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Miracle Medicine: The Story of Penicillin

Table of Contents

Mushroom is more diverse and complex than it seems, mysterious and unknown, but they have the ability to influence our lives in unexpected ways, one of the most prominent displays of that ability takes us to a place that is unlikely, the invention of antibiotics was a game changer, for medicine and mankind, and we all owe it to fungi.`

War against bacteria

After the outbreak of World War I in 1914, the famous Scottish doctor volunteered “Alexander Fleming” to work in the British Armed Forces, to be a medical officer in Royal Medical Services, during the war he noticed falls many wounded and injured who suffer, the most suffering from the effects of wounds as a result of the accumulation of bacteria that poisoned the blood and expose the infected to the most serious diseases and eventually lead to their deaths, so when the war ended and Dr. Fleming returned to St. Mary’s hospital was determined to find a drug that would help relieve the pain of people with bacteria.

From strange mold to Wonder Drug

In September 1928, Alexander Fleming was carrying out research at St. Mary’s where he was studying the bacterium “Staphylococcaceae” before heading on holiday leaving microbes in a food-based agar plate, expected to grow and develop while away.

The importance is not lost on Fleming. This may be a new way to fight bacterial infection within the human body. This is how the world’s first antibiotic, Penicillin, was discovered. This happened only thanks to some small spores of fungi carried with the breeze. After the outbreak of World War II, scientists continued to try to extract penicillin in a way that helps to spread it.

When Fleming returned from his holiday he noticed something strange that had happened, as his sample of bacteria was dead, and he replaced it with a layer of mold just like that mold that happens to bread, it was completely destroyed by fungi, Fleming was captivated by what happened, and he wondered why these bacteria were killed around the area around the mold. He realized it was fungus spores, it must have landed out of the window on rental dishes, and it quickly began to Feeding on the content of the plate, eventually killing bacteria.

Evolution of penicillin

The first human experience was in 1941 at Oxford University Hospital, where a Pollis man lying in the hospital had been neglected in his treatment. Circulation had been poisoned, his heat had risen and he was in a coma waiting to die. At that time, doctors were able to extract a certain amount of penicillin sufficient to fill a small teaspoon with enormous costs and great difficulty.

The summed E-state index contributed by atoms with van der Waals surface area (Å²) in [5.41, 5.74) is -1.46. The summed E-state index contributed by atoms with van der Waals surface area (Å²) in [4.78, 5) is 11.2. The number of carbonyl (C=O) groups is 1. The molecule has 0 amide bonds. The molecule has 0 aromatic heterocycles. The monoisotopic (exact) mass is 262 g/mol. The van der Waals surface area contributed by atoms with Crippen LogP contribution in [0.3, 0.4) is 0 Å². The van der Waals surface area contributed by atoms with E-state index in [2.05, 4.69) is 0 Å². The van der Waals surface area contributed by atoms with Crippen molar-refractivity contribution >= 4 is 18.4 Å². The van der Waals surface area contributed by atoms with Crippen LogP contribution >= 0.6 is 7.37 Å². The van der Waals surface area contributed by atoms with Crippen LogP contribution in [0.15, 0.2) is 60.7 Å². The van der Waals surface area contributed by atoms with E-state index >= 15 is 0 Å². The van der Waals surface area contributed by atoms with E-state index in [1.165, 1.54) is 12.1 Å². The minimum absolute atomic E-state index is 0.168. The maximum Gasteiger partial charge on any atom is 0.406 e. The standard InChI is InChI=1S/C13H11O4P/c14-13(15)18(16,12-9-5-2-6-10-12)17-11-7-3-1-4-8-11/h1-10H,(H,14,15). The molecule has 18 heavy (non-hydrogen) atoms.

As a last attempt, doctors decided to inject the patient in this amount, penicillin was miraculously born and the patient’s condition improved and his temperature decreased, but because there was insufficient quantity to complete the treatment, they could not save him and he died.

Expansion of production in the United States of America

After that incident, the British Government, using the United States of America to extract penicillin from fungal fluid, made experiments that help produce it in large quantities, after their success in achieving this goal, came down. “Penicillin” on the battlefield, literally saved tens of thousands of soldiers’ lives, and his fame escalated when Mr. Churchill was injured and treated with “pneumonia“, treated with penicillin, as used in treatment “Diphtheria” and “gonorrhea” are these diseases that have been plaguing the world for years.

It was a credit to fungi.

Like penicillin is produced by fungi like all kinds of enzymes, seems to be chemical warfare, to fight and compete with other organisms for food, such as bacteria, viruses, and other fungi, which makes antibiotics effective. The chemical substances released from fungi, such as penicillin, are excreted by fungi to kill competitors, and when we take them, it kills bacteria inside us.
The British and Americans had penicillin, not the Germans and the Japanese. it was suggested that the success of Britain and America in harnessing a strain of “penicillin” in large quantities had a major impact in winning World War II, and then Fleming was awarded the Nobel Prize in 1945 for presenting the greatest drug in history of modern medicine.
While receiving his prize, Fleming said, “Wherever you go, people thank me for saving their lives… I didn’t do anything. God mocked nature for making penicillin… By accident, I found him “